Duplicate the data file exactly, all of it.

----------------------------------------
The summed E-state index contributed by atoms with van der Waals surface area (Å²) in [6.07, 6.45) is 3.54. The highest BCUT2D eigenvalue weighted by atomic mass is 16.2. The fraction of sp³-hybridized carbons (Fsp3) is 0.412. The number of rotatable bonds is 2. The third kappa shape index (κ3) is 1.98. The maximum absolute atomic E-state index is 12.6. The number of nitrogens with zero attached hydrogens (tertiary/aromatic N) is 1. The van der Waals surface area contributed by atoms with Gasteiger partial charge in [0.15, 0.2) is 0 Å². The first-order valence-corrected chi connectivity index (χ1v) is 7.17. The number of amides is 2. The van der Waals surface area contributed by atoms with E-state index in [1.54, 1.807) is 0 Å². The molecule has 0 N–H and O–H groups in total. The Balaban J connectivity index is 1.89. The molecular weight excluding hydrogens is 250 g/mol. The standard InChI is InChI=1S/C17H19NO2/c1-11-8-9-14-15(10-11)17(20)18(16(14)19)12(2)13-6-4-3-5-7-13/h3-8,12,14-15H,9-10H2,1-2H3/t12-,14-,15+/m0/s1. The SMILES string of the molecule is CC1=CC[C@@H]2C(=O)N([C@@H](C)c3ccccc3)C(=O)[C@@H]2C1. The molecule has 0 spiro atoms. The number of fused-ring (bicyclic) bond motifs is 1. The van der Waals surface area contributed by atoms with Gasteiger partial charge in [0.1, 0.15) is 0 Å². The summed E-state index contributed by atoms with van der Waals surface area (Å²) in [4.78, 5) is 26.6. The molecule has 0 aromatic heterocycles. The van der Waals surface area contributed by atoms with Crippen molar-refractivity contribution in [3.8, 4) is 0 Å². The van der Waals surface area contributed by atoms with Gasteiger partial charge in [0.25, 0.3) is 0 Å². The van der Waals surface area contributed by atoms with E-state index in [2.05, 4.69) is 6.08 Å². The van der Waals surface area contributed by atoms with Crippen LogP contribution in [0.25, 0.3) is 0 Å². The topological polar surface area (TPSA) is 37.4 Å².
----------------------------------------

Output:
The summed E-state index contributed by atoms with van der Waals surface area (Å²) in [6.07, 6.45) is 3.54. The highest BCUT2D eigenvalue weighted by atomic mass is 16.2. The fraction of sp³-hybridized carbons (Fsp3) is 0.412. The number of rotatable bonds is 2. The third kappa shape index (κ3) is 1.98. The maximum absolute atomic E-state index is 12.6. The number of nitrogens with zero attached hydrogens (tertiary/aromatic N) is 1. The van der Waals surface area contributed by atoms with Gasteiger partial charge in [0.15, 0.2) is 0 Å². The first-order valence-corrected chi connectivity index (χ1v) is 7.17. The number of amides is 2. The van der Waals surface area contributed by atoms with E-state index in [1.54, 1.807) is 0 Å². The molecule has 0 N–H and O–H groups in total. The Balaban J connectivity index is 1.89. The molecular weight excluding hydrogens is 250 g/mol. The standard InChI is InChI=1S/C17H19NO2/c1-11-8-9-14-15(10-11)17(20)18(16(14)19)12(2)13-6-4-3-5-7-13/h3-8,12,14-15H,9-10H2,1-2H3/t12-,14-,15+/m0/s1. The SMILES string of the molecule is CC1=CC[C@@H]2C(=O)N([C@@H](C)c3ccccc3)C(=O)[C@@H]2C1. The molecule has 0 spiro atoms. The number of fused-ring (bicyclic) bond motifs is 1. The van der Waals surface area contributed by atoms with Gasteiger partial charge in [0.1, 0.15) is 0 Å². The summed E-state index contributed by atoms with van der Waals surface area (Å²) in [4.78, 5) is 26.6. The molecule has 0 aromatic heterocycles. The van der Waals surface area contributed by atoms with Crippen molar-refractivity contribution in [3.8, 4) is 0 Å². The van der Waals surface area contributed by atoms with Gasteiger partial charge in [0.25, 0.3) is 0 Å². The van der Waals surface area contributed by atoms with E-state index in [2.05, 4.69) is 6.08 Å². The van der Waals surface area contributed by atoms with Crippen LogP contribution in [0.25, 0.3) is 0 Å². The topological polar surface area (TPSA) is 37.4 Å².